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Polyester

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Polyester 2

Image Credit: Polyester, 1981

As a final love letter to the TCMFF that never was, I decided to celebrate not just a classic, but a cult classic. Polyester (Disc/Download) is the rare John Waters movie that has eluded me up till now. Maybe I’d been holding out for an Odorama screening. Maybe I just wanted to watch this someplace more exciting than my living room. But then, I decided the viewing circumstances were irrelevant; Todd Tomorrow should not have to wait until tomorrow.

Having been raised on soap operas, the day I discovered the Douglas Sirk melodrama was a true awakening. Classic cinema had been churning out these “women’s pictures” (I have as much disdain for this term as I do “women’s fiction”) for decades, and life was suddenly a banquet again.  But once you’ve seen Magnificent Obsession and Imitation of Life and All That Heaven Allows, where to go? Baltimore, that’s where. With his core group of Dreamland performers, including Divine, Mink Stole, and Edith Massey, The Pope of Trash took these angst-filled flicks and turned them on their heads. It’s clear Waters has a real appreciation for the original genre, down to the peignoirs, clouds of Evening in Paris perfume, and campy character names, but he injects his own brand of modern weirdness too– foot fetishism, doggie suicide, and drag performance to name a few. The story of Francine Fishpaw overcoming her cheating husband and alcoholism is straight out of the Sirk playbook, but the clever way Waters inserts his own brand makes Polyester into something truly unique.

In a nod to the “gimmick” films of the 1950s, Polyester was originally screened in Odorama, whereby audience members were given cards to scratch and smell during certain scenes. Indeed, even without the cards, we see Divine sniffing like a president during a press conference. Most of the scents are pretty vile (model airplane glue, flatulence, skunk), but the first one is meant to lull us into a false sense of security: roses. By adding a few drops of rose water to this cocktail, you can join in the fun even at home. While watching Polyester, I recommend this Stop and Smell the Roses! cocktail.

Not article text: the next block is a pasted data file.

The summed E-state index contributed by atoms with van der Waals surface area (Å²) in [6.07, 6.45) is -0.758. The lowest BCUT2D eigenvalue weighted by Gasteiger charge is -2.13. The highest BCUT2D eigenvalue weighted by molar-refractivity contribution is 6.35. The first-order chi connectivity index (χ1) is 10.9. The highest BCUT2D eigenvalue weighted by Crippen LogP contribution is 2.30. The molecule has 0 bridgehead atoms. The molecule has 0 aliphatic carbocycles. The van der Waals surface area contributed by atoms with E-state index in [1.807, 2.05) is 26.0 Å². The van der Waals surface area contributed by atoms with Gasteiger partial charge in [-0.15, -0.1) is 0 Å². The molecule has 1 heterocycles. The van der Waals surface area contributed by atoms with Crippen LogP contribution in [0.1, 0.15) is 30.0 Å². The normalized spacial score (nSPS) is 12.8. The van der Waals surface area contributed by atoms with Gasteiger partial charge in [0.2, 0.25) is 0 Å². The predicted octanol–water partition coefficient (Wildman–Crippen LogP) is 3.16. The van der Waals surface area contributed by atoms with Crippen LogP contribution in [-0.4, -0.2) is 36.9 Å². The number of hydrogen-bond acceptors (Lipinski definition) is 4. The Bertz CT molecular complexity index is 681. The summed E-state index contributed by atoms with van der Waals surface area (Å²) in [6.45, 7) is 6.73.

Stop and Smell the Roses!

1.5 oz Three Olives Rosé Vodka

.5 oz Lemon Juice

.5 oz Grapefruit Juice

2-3 drops Rose Water

Splash of Sparkling Rosé

Club Soda

Dried Strawberries or Rose Petals for garnish

Combine Vodka, lemon and grapefruit juices, and rose water in a shaker filled with ice.  Shake until chilled, then strain into a highball glass filled with ice. Top with Sparkling Rosé, and club soda. Garnish with dried strawberries or rose petals.

Stop and Smell the Roses

Eventually, Francine learns to stop hittin’ the sauce, but I don’t see any reason for us viewers to stop. Without the famed Odorama cards, we need alcohol as our gimmick. By being something special and different, Polyester breathed new life into the career of Tab Hunter. Maybe, just maybe, it’ll breathe new life into your love of movies; I know it did for me. Cheers!

Top Five Crimes Against Christmas Trees

I know my readers were maybe expecting a top five list of boozy Christmas films, but there is something much more important to talk about this month.  Is anybody aware of just how many Christmas trees come into cinematic danger this time of year?  Perhaps I care too much, or perhaps I just like seeing people throw around their Christmas trees, ornaments be damned.  You’ll never know.  Without further ado, I present the Top Five Crimes Against Christmas Trees.

1)  Divine shoves her parents into a Christmas tree in Female Trouble.

Image credit Dreamland, 1974, Female Trouble

Image credit Dreamland, 1974, Female Trouble

No cha-cha heels for Christmas??  JUSTIFIED.

(For the full, amazing scene, check it out here)

 

2)  Mrs. Jorgenson shoves her daughter into a Christmas tree in A Summer Place.

Image credit Warner Bros, 1959, A Summer Place

Image credit Warner Bros, 1959, A Summer Place

Merry Christmas, Mama.

 

3)  The Griswold tree catches fire in Christmas Vacation.

Image Credit Warner Bros, 1989, Christmas Vacation

Image Credit Warner Bros, 1989, Christmas Vacation

Never leave a senile relative unattended near your tree.  Just sayin’.

 

4)  Shootout at a Christmas tree lot in Lethal Weapon.

Image credit Warner Bros, 1987, Lethal Weapon

Image credit Warner Bros, 1987, Lethal Weapon

The real crime is not bullets and cocaine flying around the Christmas trees.  The real crime is Mel Gibson’s mullet.

 

5)  Gremlins attack!!!!!!  (in Gremlins).

Image credit Warner Bros, 1984, Gremlins

Image credit Warner Bros, 1984, Gremlins

Scariest.  Christmas.  Ever.